Among the aging population in the U.S., one important key to maintaining good health and longevity is preventing falls. Nationwide, falls are the leading cause of injury and death among seniors. Even older adults in good health can experience a decrease in balance compared to when they were younger. In fact, more than a third of people who are 65 and older fall every year, and the risk increases with age.
In the human body, your balance mechanism takes place mostly in the inner ear. This area is called the vestibular system, and it is made up of semi-circular canals filled with fluid. These semi-circular canals are dense in nerves, are lined with tiny hairs, and contain calcium crystals, all of which work together to provide an automatic sense of the position of your head, the movement of your body, and the effect of gravity.
The messages your brain receives from the vestibular system, combined with what it receives from your vision and your muscles, give the brain a full understanding of the position of your body in its environment. When these systems aren’t working together properly, it can cause you to feel dizzy or lightheaded.
The decline of balance as we age
There are many reasons that our balance declines as we get older. For example, research shows that the number of nerve cells in the vestibular system starts to drop at about the age of 55, and the decline gets worse the older we get. Also, older adults are more likely to take medications that help them cope with chronic conditions, but can interfere with balance as a side effect. That’s why it’s important to understand the potential side effects of the medications you take.
Plus, when you’re having balance issues, it can make the effects of other conditions worse, such as arthritis or diabetic neuropathy, as well as heart or blood circulation issues and long-term diseases of the nervous system, including multiple sclerosis, Parkinson’s disease, or Alzheimer’s disease.
One of the most common balance issues is vertigo, or the feeling that everything around you is spinning. Typically, this comes from a problem in the inner ear. Dizziness can also be caused by a sudden drop in blood pressure when you stand or sit up too quickly. This occurs because gravity causes the blood to go to your lower extremities, briefly leaving less of it in your heart and brain. It can last from just a few seconds to several minutes, and may be accompanied by nausea and pale or clammy skin.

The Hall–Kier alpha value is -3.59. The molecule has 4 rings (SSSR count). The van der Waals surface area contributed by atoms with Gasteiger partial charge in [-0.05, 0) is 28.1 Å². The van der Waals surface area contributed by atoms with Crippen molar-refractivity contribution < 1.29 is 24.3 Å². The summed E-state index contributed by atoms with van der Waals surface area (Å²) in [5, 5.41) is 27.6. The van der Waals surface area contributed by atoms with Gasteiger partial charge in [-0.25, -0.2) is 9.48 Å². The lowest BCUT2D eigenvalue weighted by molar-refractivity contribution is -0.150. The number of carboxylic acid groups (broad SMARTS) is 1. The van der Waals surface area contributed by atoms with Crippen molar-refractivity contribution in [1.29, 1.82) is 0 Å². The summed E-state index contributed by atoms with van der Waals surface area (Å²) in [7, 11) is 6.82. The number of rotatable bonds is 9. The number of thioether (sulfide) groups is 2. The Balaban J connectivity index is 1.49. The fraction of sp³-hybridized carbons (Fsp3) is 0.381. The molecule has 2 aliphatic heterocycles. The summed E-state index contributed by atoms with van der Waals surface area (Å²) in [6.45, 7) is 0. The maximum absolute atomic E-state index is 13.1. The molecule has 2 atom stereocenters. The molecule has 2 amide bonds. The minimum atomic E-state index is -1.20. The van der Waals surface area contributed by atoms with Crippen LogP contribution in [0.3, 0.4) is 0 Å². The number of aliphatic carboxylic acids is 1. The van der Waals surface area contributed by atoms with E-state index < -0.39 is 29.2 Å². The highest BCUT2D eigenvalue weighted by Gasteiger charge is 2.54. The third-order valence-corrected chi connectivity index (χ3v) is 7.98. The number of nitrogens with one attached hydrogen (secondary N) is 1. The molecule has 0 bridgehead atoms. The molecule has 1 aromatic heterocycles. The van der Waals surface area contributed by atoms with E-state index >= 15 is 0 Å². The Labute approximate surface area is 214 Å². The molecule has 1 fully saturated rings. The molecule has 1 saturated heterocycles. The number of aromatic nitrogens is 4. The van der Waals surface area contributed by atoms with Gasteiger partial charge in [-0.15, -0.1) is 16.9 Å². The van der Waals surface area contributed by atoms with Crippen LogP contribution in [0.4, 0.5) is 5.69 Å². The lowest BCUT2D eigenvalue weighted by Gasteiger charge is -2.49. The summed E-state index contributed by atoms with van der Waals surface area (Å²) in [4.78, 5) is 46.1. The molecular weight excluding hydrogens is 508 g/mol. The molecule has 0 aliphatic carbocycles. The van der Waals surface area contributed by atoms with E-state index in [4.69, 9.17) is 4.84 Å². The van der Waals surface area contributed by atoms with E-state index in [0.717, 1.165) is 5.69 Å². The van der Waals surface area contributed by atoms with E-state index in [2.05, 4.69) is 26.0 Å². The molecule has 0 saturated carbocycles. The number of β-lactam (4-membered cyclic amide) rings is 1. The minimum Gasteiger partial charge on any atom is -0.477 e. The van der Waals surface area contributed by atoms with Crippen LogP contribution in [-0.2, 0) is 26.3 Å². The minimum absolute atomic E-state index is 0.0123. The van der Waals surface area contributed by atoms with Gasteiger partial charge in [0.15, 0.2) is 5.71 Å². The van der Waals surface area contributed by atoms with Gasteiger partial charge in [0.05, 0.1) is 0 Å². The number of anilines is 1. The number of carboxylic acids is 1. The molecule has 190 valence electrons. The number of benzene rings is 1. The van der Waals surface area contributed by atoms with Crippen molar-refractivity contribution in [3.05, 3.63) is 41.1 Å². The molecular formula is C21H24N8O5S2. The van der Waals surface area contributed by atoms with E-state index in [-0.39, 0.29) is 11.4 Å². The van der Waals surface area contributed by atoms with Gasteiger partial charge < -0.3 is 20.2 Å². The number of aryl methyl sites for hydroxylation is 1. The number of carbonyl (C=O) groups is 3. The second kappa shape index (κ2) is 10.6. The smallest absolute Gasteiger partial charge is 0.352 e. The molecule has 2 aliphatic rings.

Exercises that can help your balance
Like most functions in your body, exercise can make your balance stronger and more effective. It’s a good idea to start slowly and make sure you have a sturdy object like a chair nearby in case you start to feel wobbly. Here are a few exercises you can try. And as always, be sure to keep your physician informed about your exercise program.
- Foot taps. Stand in front of the bottom step of a staircase or a low, sturdy piece of furniture with your feet about hip-width apart. In the beginning, hold on to the wall or stair rail for balance, but as you get stronger try it without holding on to anything. Then, slowly raise one foot to tap the step in front of you before returning it slowly to the floor. Do this for 15 to 20 taps on the same foot, then switch to the opposite foot. This video will demonstrate.
- Head rotations. Again, stand with your feet hip-width apart and hold on to the wall or a sturdy piece of furniture if you need to. Slowly move your head from side to side, then up and down, while keeping your body as still as possible. Do this for about 30 seconds, then repeat. If you get dizzy, move your head more slowly. If that doesn’t help the dizziness, stop. Here’s a video demonstration.
- Sit-To-Stands. Stand with a sturdy chair behind you and your feet about hip-width apart. Slowly sit back and lower your hips onto the chair gently. After a pause, stand up, pushing through your heels and without swinging your torso or using your hands, except for balance. Repeat this motion 10 times.
Maintaining your balance is very important as you age because shaky balance can cause you to be fearful of falling and hurting yourself. That may lead you to miss out on a lot of activities, such as walking, shopping, gardening, or attending social events. In other words, protecting your balance is a great way to protect your enjoyment of life.